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The Verde Independent | Cottonwood, Arizona

home : latest news : state May 26, 2016


4/30/2014 1:46:00 PM
Legislature takes redistricting fight to U.S. Supreme Court
U.S. Supreme Court justices
U.S. Supreme Court justices

Howard Fischer
Capitol Media Services


PHOENIX -- The Arizona Legislature asked the U.S. Supreme Court on Monday to give its members back the right to draw the lines for the state's nine congressional districts.

Attorneys for both the House and Senate contend a panel of three federal judges erred two months ago in declaring that the voters of Arizona had the right to take that power from lawmakers and instead give it to a five-member Independent Redistricting Commission. They want the high court to overrule that decision -- and effectively void a key provision of the 2000 law that created the commission.

It almost certainly is too late to affect this year's congressional races, with the primary only four months away. But if the plea is successful it would permit the Republicans who control the Legislature to scrap the current lines -- lines that resulted in a 5-4 Democrat-Republican split in the congressional delegation -- and redraw them more to their liking ahead of the 2016 election.

Attorneys for the commission likely will have several weeks to respond with their own legal arguments.

Prior to 2000 it was up to the Legislature to draw lines not only for their own districts but also for the congressional races.

That changed with approval of the 2000 initiative. Proponents argued that the five-member panel -- four chosen by leaders of each major party and those four selecting a fifth -- would remove some of the politics from the process.

Two years ago, attorneys for the Legislature filed suit challenging the ballot measure, citing a federal constitutional provision saying that the "times, places and manner of holding elections for senators and representatives shall be prescribed in each state by the Legislature thereof.' That, they argued, left the commission powerless to set congressional lines.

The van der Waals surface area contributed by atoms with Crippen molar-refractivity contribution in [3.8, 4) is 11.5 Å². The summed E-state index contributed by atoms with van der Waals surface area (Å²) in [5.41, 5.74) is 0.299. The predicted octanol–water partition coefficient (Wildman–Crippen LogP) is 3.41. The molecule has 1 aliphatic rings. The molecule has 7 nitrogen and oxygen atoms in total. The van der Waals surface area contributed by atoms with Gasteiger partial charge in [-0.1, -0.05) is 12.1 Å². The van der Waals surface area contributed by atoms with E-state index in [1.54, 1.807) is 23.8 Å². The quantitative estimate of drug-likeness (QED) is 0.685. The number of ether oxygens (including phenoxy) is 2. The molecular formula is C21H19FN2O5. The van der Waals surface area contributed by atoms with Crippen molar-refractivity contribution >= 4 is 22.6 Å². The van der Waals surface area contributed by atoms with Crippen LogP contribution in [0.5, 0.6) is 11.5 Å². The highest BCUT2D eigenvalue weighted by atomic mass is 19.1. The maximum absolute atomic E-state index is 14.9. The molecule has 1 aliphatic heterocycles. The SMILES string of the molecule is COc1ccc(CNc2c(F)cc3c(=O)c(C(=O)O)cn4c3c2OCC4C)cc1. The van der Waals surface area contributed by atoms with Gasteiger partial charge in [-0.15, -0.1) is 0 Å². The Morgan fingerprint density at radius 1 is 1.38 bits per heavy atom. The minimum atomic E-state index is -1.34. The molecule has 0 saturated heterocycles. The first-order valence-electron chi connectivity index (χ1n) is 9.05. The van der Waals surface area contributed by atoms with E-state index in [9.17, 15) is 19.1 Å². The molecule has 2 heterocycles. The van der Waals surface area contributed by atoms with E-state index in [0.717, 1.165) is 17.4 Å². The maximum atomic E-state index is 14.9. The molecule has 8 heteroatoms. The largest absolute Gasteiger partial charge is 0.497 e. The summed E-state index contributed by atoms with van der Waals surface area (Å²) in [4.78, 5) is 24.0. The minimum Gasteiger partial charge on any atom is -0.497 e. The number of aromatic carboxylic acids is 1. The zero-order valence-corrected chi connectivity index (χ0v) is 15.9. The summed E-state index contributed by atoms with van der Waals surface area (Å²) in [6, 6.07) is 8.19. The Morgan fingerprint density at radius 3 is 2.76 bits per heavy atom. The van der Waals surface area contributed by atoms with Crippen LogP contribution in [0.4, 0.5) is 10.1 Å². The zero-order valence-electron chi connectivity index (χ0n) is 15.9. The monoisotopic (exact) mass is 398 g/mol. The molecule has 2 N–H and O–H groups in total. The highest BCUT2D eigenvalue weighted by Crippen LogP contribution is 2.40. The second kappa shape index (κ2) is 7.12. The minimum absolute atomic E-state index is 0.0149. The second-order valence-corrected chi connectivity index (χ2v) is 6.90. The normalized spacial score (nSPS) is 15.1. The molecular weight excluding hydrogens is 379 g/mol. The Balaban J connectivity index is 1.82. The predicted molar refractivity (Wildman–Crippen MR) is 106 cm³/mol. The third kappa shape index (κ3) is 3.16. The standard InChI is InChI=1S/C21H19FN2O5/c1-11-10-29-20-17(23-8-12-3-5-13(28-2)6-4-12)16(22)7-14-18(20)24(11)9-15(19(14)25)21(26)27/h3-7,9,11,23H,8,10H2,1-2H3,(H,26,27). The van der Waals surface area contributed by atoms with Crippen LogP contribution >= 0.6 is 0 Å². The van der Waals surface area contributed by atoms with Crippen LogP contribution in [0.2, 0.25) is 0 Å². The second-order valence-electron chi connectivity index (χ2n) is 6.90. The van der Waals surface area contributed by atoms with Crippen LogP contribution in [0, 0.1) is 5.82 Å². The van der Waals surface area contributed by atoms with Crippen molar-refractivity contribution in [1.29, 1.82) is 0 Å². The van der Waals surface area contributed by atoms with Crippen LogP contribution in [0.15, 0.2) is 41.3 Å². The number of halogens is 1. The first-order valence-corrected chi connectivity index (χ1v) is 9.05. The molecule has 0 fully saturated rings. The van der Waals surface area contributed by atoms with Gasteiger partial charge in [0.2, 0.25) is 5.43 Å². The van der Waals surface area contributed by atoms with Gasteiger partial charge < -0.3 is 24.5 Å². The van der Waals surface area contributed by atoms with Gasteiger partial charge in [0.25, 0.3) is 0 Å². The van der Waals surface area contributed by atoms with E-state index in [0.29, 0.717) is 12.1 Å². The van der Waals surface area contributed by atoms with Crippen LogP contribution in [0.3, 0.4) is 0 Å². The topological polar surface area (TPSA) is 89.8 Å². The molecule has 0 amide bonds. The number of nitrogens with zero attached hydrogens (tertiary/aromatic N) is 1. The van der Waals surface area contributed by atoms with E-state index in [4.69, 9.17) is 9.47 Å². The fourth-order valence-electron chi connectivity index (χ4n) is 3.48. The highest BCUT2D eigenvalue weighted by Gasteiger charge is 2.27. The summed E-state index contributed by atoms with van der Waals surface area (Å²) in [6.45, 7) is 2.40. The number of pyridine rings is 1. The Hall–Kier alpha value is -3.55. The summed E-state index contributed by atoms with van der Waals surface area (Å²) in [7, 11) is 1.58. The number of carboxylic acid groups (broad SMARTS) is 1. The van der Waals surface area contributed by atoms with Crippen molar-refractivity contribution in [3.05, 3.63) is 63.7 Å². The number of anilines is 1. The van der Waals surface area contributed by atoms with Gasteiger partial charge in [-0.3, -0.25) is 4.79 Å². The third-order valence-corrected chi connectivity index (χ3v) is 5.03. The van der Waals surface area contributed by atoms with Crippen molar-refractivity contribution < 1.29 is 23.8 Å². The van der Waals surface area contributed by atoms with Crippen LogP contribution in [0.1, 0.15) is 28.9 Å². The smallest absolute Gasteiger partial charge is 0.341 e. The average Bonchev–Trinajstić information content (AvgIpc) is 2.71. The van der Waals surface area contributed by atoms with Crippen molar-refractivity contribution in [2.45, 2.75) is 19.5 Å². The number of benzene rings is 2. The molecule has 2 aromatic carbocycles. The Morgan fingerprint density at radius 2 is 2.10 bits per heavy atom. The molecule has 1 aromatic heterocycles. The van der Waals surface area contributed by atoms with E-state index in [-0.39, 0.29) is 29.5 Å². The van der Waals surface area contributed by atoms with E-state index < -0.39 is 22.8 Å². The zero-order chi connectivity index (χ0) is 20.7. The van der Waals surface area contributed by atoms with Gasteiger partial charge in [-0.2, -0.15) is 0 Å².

But U.S. District Court Judge Murray Show, writing in February for the majority of the three-judge panel, noted that Arizona voters used their state constitutional power to make their own laws and constitutional amendments to give that power to the commission.

Murray said he reads nothing in the U.S. Constitution that precludes the voters, as the ultimate lawmakers, from doing what they did. He said that makes the lines the commission drew for the state's nine congressional districts legal and enforceable.

Now attorneys for the Legislature are want the high court to overturn that ruling, saying the plain language of the U.S. Constitution gives the power to "the Legislature' and not more generically to the legislative process which can include the voters themselves.

" 'Legislature' means lawmaking body,' said Peter Gentala, legal counsel for the state House and one of the attorneys seeking Supreme Court review. "There's only one lawmaking body in Arizona that fashions the laws of the people.'

The 2000 ballot measure does not totally eliminate legislative involvement in the redistricting process. It does require the commission to "consider' any suggestions from lawmakers.

"But there is no consequence if it does not,' the legislative attorneys wrote. "And it may summarily reject them.'

And attorneys for the lawmakers said that "token participation' does not bring Arizona's redistricting process into compliance with the constitutional language that congressional lines are drawn "by the Legislature.'

That February ruling by the three-judge panel was not unanimous. Judge Paul Rosenblatt sided with lawmakers, writing that the 2000 ballot measure empowering the commission to draw those lines amounts to an "evisceration' of the sole legal right of the Legislature to make that decision.

There are arguably political reasons behind the lawsuit by the legislative GOP leadership.

During arguments earlier this year before the three-judge panel in Phoenix, commission attorney Mary O'Grady pointed out that the Legislature never challenged the 2000 ballot measure when it was first approved -- and when the congressional maps crafted by the commission a decade ago were more favorable to Republicans. It was only when they did not like the most recent result that Republicans who control that the Legislature raised the issue of their rights under the U.S. Constitution being ignored.